ECC weirdness

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ECC weirdness

Postposted on Sat Nov 07, 2009 9:00 pm

I noticed last night that my syslog file was full of messages similar to this:
Nov 7 12:57:59 tripel kernel: [ 3950.210383] EDAC amd64 MC0: ExtErr=(0x8) F10-ECC/K8-Chipkill error

My first thought was "Uh-oh... looks like a DIMM is starting to fail."

After running Memtest and much Googling, I've determined that the memory is most likely OK after all. The reason these messages started showing up just recently is a cooperative screwup (Asus and Ubuntu):

1. Ubuntu 8.10 apparently did not log ECC errors correctly (I just upgraded to the new 9.10).

2. The old BIOS in my Asus M3A78-CM (I think it may have still been running the original BIOS) was apparently causing spurious ECC errors to be reported.

So it looks like Asus screwed up, but their screwup was being masked by Ubuntu's screwup until I upgraded to 9.10. I've probably been getting spurious ECC exceptions all along, but didn't know it because Ubuntu wasn't logging them properly. :roll:

So I updated the BIOS... and as best I can tell, things are functioning properly now.
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Re: ECC weirdness

Postposted on Sun Nov 08, 2009 12:09 pm

There's also Bug 422536 where if you have an nVidia chipset and non-ECC memory it can claim a kernel error on every boot to scare you. I'm disappointed that this one is taking so long to turn off the spurious warning.
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Re: ECC weirdness

Postposted on Sun Nov 08, 2009 12:34 pm

notfred wrote:There's also Bug 422536 where if you have an nVidia chipset and non-ECC memory it can claim a kernel error on every boot to scare you. I'm disappointed that this one is taking so long to turn off the spurious warning.

Yeah, I ran across that while Googling to figure out my own issue. Good to know, since I will probably be setting up an Opteron 165 on an nVidia-based motherboard with non-ECC memory in the near future (system built out of junkbox parts to use as a testbed for some stuff I want to mess around with).
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Re: ECC weirdness

Postposted on Sun Nov 08, 2009 7:34 pm

Turns out that the stock BIOS also was the cause of another issue. I had noticed that the clock on this system tended to lose a couple of minutes a day; this is outside the range that the Linux Internet time service daemon (ntpd) is able to correct cleanly without periodically stepping the time. (To get a clean "lock" where ntpd keeps the time continuously in sync, your clock needs to be off by less than 500 ppm, which is approximately 43 seconds/day.)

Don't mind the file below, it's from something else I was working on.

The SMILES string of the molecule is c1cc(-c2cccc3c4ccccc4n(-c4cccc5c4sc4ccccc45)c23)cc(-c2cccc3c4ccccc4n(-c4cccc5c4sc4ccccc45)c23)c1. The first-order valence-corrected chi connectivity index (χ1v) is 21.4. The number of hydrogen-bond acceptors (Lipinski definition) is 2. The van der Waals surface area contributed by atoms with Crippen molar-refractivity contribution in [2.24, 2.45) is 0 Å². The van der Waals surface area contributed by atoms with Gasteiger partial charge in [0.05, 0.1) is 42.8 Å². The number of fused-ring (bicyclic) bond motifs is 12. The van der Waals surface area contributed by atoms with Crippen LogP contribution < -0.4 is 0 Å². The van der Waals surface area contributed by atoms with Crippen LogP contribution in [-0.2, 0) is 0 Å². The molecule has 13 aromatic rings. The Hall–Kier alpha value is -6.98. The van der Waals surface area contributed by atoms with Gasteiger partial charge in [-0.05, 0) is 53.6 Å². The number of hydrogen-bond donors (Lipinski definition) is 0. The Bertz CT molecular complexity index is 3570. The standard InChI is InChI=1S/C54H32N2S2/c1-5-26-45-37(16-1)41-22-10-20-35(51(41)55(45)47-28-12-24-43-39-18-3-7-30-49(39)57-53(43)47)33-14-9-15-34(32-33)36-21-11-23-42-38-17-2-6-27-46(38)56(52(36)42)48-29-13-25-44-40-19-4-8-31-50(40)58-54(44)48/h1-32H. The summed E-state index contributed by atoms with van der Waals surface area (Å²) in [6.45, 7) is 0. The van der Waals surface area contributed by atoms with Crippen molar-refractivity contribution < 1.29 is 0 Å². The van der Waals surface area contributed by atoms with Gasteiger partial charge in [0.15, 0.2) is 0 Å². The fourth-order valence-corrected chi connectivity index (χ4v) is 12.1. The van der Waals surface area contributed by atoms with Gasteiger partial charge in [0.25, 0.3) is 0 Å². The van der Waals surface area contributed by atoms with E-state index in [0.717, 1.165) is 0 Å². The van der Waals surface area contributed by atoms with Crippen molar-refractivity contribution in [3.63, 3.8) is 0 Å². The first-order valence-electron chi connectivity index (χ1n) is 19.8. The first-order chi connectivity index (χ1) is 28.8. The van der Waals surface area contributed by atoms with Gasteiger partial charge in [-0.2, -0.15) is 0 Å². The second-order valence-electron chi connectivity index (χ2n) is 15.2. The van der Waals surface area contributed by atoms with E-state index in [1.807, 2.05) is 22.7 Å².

I had dealt with this by installing an optional package called adjtimex, which allows the system clock to be tweaked manually; I told adjtimex to speed the clock up to get it within a few seconds/day, and ntpd took care of the rest.

After installing the BIOS update, the system clock apparently started running at the correct rate on its own. So my adjtimex hack was making it run about 2 minutes/day too fast! :roll:
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Re: ECC weirdness

Postposted on Wed Nov 18, 2009 9:56 am

just brew it! wrote:Turns out that the stock BIOS also was the cause of another issue. I had noticed that the clock on this system tended to lose a couple of minutes a day; this is outside the range that the Linux Internet time service daemon (ntpd) is able to correct cleanly without periodically stepping the time. (To get a clean "lock" where ntpd keeps the time continuously in sync, your clock needs to be off by less than 500 ppm, which is approximately 43 seconds/day.)

I had dealt with this by installing an optional package called adjtimex, which allows the system clock to be tweaked manually; I told adjtimex to speed the clock up to get it within a few seconds/day, and ntpd took care of the rest.

After installing the BIOS update, the system clock apparently started running at the correct rate on its own. So my adjtimex hack was making it run about 2 minutes/day too fast! :roll:


On Gentoo, there's an ntp-client Init script that runs before ntpd is started. ntp-client first sets the clock to the proper time no matter how far off the system clock is from the Internet clock. Are you sure that Ubuntu doesn't have a similar script?
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Re: ECC weirdness

Postposted on Wed Nov 18, 2009 10:29 am

titan wrote:On Gentoo, there's an ntp-client Init script that runs before ntpd is started. ntp-client first sets the clock to the proper time no matter how far off the system clock is from the Internet clock. Are you sure that Ubuntu doesn't have a similar script?

The problem wasn't that the clock was incorrect on startup. The problem was that it was drifting so fast after startup that ntpd was refusing to deal with it. Apparently there's a hard limit of 500 ppm in ntpd; if your clock is running fast or slow by more than that, it basically throws up its hands in disgust and says "your clock is hosed".
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